“I don’t actually think Mormons have a coherent theology of sacraments.”
I’m not sure what you mean here. Mormons believe ordinances are performed via priesthood and convey upon the partaker a convenant with God. This is pretty coherent to me. What was non-coherent about it?
I suppose I would have to agree that we don’t systemitize our theology to the philosophical level that other religions do. And maybe this is what you meant. Or maybe you were refering to the fact that there is a lot of cultural bagage surrounding our ordinance theology that is conflicting or maybe even contradictory and borrowed from other religions. You will have to clarify what you meant.
With your permission, I just realized I can contact you via the email you use to post.
Hey, Bruce – no problem.
On reason and faith – this is somewhat complicated, and it has to do with the ways evangelicals understand what truth is. The Bible (and I’m really talking fundamentalists here) is the complete and coherent Word of God itself; it’s tangible. Thus, it is something separate from personal religious experience. On the other hand, the experience of justification itself is, I think, similar to the experience of confirming Moroni’s promise that the Book of Mormon is true – it is a confirmation by the Holy Spirit that one is a member of the invisible church; it is the gift of faith.
On ordinances – the covenant idea is an important one, I think. But are covenants salvific? There are unanswered questions here, I think.
On specific sacraments, it’s true that Mormons do not have a last rite. But we do, of course, have a procession of sacraments that allow one to grow in grace as they move through their lives, right? This is not so dissimilar to Catholics. And indeed, it’s quite unlike how Protestants conceive of the same concepts.
I’d have to say that there was a time that most religions did not believe this and even considered it blasphemous. It has been one of the more interesting developments.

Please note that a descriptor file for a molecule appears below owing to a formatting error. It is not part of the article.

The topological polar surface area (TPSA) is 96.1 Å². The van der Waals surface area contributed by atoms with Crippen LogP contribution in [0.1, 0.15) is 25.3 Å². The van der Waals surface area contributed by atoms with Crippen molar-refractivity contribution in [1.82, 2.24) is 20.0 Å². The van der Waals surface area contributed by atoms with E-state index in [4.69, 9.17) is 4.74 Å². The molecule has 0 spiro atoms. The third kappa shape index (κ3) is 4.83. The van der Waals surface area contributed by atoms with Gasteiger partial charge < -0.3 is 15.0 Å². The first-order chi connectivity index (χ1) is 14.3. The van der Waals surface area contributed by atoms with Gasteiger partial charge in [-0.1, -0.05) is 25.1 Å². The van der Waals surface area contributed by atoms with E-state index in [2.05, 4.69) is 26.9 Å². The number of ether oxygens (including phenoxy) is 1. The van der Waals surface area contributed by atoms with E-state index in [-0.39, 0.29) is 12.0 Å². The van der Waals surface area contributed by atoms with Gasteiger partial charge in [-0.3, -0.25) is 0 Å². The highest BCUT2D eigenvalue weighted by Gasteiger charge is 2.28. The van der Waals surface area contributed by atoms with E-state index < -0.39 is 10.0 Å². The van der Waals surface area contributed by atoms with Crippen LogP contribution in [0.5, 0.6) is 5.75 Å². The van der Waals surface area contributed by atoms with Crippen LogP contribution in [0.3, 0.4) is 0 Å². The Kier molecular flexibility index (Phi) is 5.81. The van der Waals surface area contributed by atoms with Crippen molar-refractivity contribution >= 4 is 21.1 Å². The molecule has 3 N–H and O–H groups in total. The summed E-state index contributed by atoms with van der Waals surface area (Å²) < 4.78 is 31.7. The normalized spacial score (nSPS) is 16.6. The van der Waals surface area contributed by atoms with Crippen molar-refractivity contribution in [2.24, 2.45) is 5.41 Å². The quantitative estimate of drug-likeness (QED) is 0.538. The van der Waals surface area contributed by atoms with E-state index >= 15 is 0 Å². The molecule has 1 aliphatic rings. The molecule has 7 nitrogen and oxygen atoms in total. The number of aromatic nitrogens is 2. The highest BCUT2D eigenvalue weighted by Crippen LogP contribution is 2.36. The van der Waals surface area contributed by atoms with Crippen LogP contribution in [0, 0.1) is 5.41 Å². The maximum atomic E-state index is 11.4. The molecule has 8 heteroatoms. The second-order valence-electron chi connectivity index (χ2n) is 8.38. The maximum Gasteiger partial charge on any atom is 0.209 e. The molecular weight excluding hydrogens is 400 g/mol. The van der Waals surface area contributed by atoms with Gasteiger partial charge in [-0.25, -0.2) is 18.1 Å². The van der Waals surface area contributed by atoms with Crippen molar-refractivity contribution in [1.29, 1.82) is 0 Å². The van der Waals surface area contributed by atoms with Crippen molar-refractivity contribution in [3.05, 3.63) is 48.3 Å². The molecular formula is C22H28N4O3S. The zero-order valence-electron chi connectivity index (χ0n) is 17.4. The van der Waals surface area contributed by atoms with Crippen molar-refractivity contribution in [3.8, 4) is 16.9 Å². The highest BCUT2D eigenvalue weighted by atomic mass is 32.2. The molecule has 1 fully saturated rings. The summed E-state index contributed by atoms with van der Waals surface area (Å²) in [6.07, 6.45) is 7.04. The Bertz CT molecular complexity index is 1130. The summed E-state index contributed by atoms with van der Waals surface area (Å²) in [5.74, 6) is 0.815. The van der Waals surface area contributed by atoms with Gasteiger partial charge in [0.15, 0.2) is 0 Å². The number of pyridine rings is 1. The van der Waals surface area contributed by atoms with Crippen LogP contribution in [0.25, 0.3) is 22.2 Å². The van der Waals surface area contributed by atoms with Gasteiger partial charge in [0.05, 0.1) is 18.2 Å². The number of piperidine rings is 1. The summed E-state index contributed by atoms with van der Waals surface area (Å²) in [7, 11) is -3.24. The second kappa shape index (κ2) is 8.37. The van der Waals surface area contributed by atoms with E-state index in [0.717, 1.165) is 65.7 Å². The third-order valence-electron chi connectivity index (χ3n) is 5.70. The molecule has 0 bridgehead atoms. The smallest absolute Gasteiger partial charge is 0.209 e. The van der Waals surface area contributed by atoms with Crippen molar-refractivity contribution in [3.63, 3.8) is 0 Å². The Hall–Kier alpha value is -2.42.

When my dad had his audience with the Pope and asked about God speaking to men he was told that there was no revelation, which fit what he was told at the Athens embassy. The LDS Church was an astounding revelation to him.
Nowdays I seriously doubt he would have found the same contrast.
>>> On the other hand, the experience of justification itself is, I think, similar to the experience of confirming Moroni’s promise that the Book of Mormon is true – it is a confirmation by the Holy Spirit that one is a member of the invisible church; it is the gift of faith.
This I can agree with. These two seem very similar. Incidently, I have no reason to doubt their personal revelatory experience in this regard.
“For Protestants in particular, The Bible is all the proof that is needed and any honest hearted person that studies the Bible and looks into Christian history will find full proof of Christianity’s truthfulness.”
That may be true for several of the Protestant denominations. However, having been affiliated with the evangelical movement in my youth (Potter’s House, Church of God of Prophecy, and Light and Truth Ministries), I know for a fact they rely on spiritual witnesses for truth confirmation. Many believe in the spiritual gifts, hence the name of Pentecostal. “Proof” of their conversion and their testimony is merely a semantical argument. Simply because they do not refer to the Mormon phraseology does not negate the idea that they believe in a spiritual witness of truth. As far as other religions, they likewise feel an affinity to their deity as a result of miracles they believe have been performed by their holy men, yogis, idols, what have you. Again, simply because they didn’t receive the spiritual wisdom/confirmation in the traditional Mormon sense does not exempt them from having actually experienced a strong emotional experience that they can connect to deity. A member of the other church or religion may, as you said, consider you deceived because you did not share the glories of God in the way he/she did. Your witness/revelation was not done on their terms, so how would know if their “testimony” isn’t stronger than yours. Again, this is all a subjective argument because feelings cannot be compared and certainly not on the basis of one another’s cultural paradigms.